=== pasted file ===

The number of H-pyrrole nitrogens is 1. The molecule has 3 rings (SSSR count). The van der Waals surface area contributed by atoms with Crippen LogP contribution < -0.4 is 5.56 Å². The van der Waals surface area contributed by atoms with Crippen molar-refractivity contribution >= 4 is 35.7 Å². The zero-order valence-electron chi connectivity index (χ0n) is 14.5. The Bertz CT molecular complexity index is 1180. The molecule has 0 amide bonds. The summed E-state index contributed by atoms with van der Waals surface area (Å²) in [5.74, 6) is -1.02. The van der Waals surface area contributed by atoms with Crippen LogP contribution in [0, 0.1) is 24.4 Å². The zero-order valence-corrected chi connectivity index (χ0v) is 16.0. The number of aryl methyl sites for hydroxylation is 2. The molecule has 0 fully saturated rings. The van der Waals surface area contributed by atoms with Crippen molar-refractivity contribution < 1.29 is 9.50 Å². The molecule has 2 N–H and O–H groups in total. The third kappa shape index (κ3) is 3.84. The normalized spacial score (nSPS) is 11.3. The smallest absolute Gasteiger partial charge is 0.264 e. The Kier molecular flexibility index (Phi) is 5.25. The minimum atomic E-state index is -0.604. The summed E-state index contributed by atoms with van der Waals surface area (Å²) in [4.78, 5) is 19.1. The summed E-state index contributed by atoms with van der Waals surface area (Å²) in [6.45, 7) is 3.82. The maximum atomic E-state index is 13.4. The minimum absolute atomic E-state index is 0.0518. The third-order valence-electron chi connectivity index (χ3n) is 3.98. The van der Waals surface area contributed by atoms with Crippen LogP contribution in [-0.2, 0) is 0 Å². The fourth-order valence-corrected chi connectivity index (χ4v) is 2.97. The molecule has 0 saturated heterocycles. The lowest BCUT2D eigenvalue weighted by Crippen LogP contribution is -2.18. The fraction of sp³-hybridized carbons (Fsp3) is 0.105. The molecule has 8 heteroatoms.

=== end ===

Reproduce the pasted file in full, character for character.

The number of H-pyrrole nitrogens is 1. The molecule has 3 rings (SSSR count). The van der Waals surface area contributed by atoms with Crippen LogP contribution < -0.4 is 5.56 Å². The van der Waals surface area contributed by atoms with Crippen molar-refractivity contribution >= 4 is 35.7 Å². The zero-order valence-electron chi connectivity index (χ0n) is 14.5. The Bertz CT molecular complexity index is 1180. The molecule has 0 amide bonds. The summed E-state index contributed by atoms with van der Waals surface area (Å²) in [5.74, 6) is -1.02. The van der Waals surface area contributed by atoms with Crippen LogP contribution in [0, 0.1) is 24.4 Å². The zero-order valence-corrected chi connectivity index (χ0v) is 16.0. The number of aryl methyl sites for hydroxylation is 2. The molecule has 0 fully saturated rings. The van der Waals surface area contributed by atoms with Crippen molar-refractivity contribution < 1.29 is 9.50 Å². The molecule has 2 N–H and O–H groups in total. The third kappa shape index (κ3) is 3.84. The normalized spacial score (nSPS) is 11.3. The smallest absolute Gasteiger partial charge is 0.264 e. The Kier molecular flexibility index (Phi) is 5.25. The minimum atomic E-state index is -0.604. The summed E-state index contributed by atoms with van der Waals surface area (Å²) in [4.78, 5) is 19.1. The summed E-state index contributed by atoms with van der Waals surface area (Å²) in [6.45, 7) is 3.82. The maximum atomic E-state index is 13.4. The minimum absolute atomic E-state index is 0.0518. The third-order valence-electron chi connectivity index (χ3n) is 3.98. The van der Waals surface area contributed by atoms with Crippen LogP contribution in [-0.2, 0) is 0 Å². The fourth-order valence-corrected chi connectivity index (χ4v) is 2.97. The molecule has 0 saturated heterocycles. The lowest BCUT2D eigenvalue weighted by Crippen LogP contribution is -2.18. The fraction of sp³-hybridized carbons (Fsp3) is 0.105. The molecule has 8 heteroatoms.